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17 September 2012

"There Must Be Some Upsides to Terminal Illness"

Now Is Good, Ol Parker's new film based on Jenny Downham's novel Before I Die, could so easily have  been a melodramatic, maudlin mess. 17-year-old Tessa Scott (Dakota Fanning) has been battling a form of leukaemia for the past four years and figures that now is a good time as any to make a start on her bucket list. Helped by her best friend Zoey (Kaya Scodelario), she sets to work on experiencing as many "moments" as she can--this being Brighton, many of which include the holy trinity of bucket lists, sex, drugs and/or rock and roll. But she soon realises that sleeping with some thoughtless oik she has picked up in a club just to tick "losing virginity" off her list isn't the kind of moment she is going for.

Tess's father (a brilliant Paddy Considine) would, if she weren't already dying, be killing her with his kindness. He is constantly searching the internet for a cure--a way out--and feels increasingly frustrated and powerless as he has to pick his daughter up from a police station or chide her for embarrassing him on local radio. He and Tess's mother (Olivia Williams) are separated--it's unclear from the film whether her flakiness and apparent alcohol issues began before or after Tess's diagnosis. She loves her daughter but is frightened and leaves most of the parenting to Mr Scott. Meanwhile, little brother Cal, who is nine, often feels jealous of the attention Tess gets. His comments wouldn't sound out of place in an episode of Outnumbered ("when Tess is dead, can we go on holiday again?"), but Tess appreciates the gallows humour and the remarks generated some dark chuckles from the audience. We get a moment of levity--a break from the awfulness of it all.

Meanwhile, Tessa forms a close relationship with her sad but sensitive neighbour Adam (Jeremy Irvine). He knows she's ill, but she doesn't want him to know just how bad the prognosis is, so they tentatively go on motorbike rides and skim pebbles into the sea and crash house parties, and pretend things are OK. Tess's father doesn't want them to get too close; he thinks Adam is too young to be someone's carer, and isn't convinced the boy is committed to his daughter, but they carry on seeing each other regardless. There are also the inevitable moments of "gazing up into the stars together" and "huddling together on a bench while the snow falls", but just when you think the film is roaming too far into cheesiness, the cliché is subdued by a joke or a sarcastic quip. In fact, although there are, of course, plenty of tears in the final act (because, well, aren't there always?), there are also plenty of laughs along the way. But back to the tears. Now Is Good is a weepie, there is no getting around that. Most of the audience of the preview I attended this evening were in tears when they left--and no, they weren't all women.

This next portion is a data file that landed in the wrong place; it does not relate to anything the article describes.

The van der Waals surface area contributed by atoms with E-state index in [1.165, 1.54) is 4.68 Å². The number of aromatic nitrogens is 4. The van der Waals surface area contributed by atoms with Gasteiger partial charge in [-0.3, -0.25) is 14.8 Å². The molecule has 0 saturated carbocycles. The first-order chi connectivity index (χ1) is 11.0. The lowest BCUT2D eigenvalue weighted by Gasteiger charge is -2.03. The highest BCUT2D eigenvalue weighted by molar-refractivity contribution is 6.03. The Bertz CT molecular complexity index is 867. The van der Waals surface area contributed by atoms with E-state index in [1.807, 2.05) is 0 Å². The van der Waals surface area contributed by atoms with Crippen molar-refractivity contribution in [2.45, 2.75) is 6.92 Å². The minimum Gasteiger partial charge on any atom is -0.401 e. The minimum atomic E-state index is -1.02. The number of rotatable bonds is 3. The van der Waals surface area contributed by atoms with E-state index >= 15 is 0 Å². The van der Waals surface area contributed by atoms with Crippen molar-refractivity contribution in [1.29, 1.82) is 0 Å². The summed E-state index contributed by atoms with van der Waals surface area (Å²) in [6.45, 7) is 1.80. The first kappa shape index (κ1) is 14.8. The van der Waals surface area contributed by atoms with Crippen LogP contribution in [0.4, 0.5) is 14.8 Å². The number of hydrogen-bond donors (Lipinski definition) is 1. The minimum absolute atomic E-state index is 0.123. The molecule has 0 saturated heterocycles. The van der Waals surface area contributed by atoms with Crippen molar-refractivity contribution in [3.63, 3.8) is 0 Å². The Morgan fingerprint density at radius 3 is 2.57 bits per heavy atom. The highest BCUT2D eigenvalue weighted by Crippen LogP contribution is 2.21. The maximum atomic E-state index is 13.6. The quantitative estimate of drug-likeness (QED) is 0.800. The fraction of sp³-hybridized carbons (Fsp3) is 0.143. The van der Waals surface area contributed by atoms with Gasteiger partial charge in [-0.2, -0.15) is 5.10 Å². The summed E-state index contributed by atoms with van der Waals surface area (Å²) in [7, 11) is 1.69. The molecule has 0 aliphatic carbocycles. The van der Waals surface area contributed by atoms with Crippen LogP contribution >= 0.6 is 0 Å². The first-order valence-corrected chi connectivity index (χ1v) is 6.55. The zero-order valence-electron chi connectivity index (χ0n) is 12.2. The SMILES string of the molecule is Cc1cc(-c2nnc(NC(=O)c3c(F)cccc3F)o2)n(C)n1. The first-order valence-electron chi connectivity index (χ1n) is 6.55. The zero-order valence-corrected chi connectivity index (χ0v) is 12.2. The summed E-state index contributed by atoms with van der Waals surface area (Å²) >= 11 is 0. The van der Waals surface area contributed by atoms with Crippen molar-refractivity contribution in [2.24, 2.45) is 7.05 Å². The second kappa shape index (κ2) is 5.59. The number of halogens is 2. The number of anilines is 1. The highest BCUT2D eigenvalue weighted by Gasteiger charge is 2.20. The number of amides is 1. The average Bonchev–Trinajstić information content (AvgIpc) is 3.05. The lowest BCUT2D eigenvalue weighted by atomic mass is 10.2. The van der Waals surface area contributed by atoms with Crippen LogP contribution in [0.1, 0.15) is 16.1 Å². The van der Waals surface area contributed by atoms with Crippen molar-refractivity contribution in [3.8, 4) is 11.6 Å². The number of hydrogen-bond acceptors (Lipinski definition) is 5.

As well as the sharp script and dark humour, the other thing that keeps Now Is Good from straying too far into melodrama territory is the performances. Fanning is fine as Tess, injecting enough punch and vigour into the character's feistier moments, while also capturing her fears and her pain. It's Considine who steals the show, though. There is one scene in particular where the family have received some bad news and while Tess has got through her rage and has regained some composure, Considine's heartbroken, heartfelt sobbing as the gravity of the situation and his own sense of uselessness become clear is devastating. Williams, playing against type, with her bad, blonde dye-job and her instability, was good too.

For some reason, I thought Jenny Downham's book was autobiographical (I thought the associate producer credit I spotted was a tribute), and I wonder if I would have viewed the film differently if I had known it was fictional; maybe I'm just being too cynical about the cynicism of others. Either way, despite being uneven in places and not the most original film in the world, Now Is Good is good, though not great. Do bring tissues, though.

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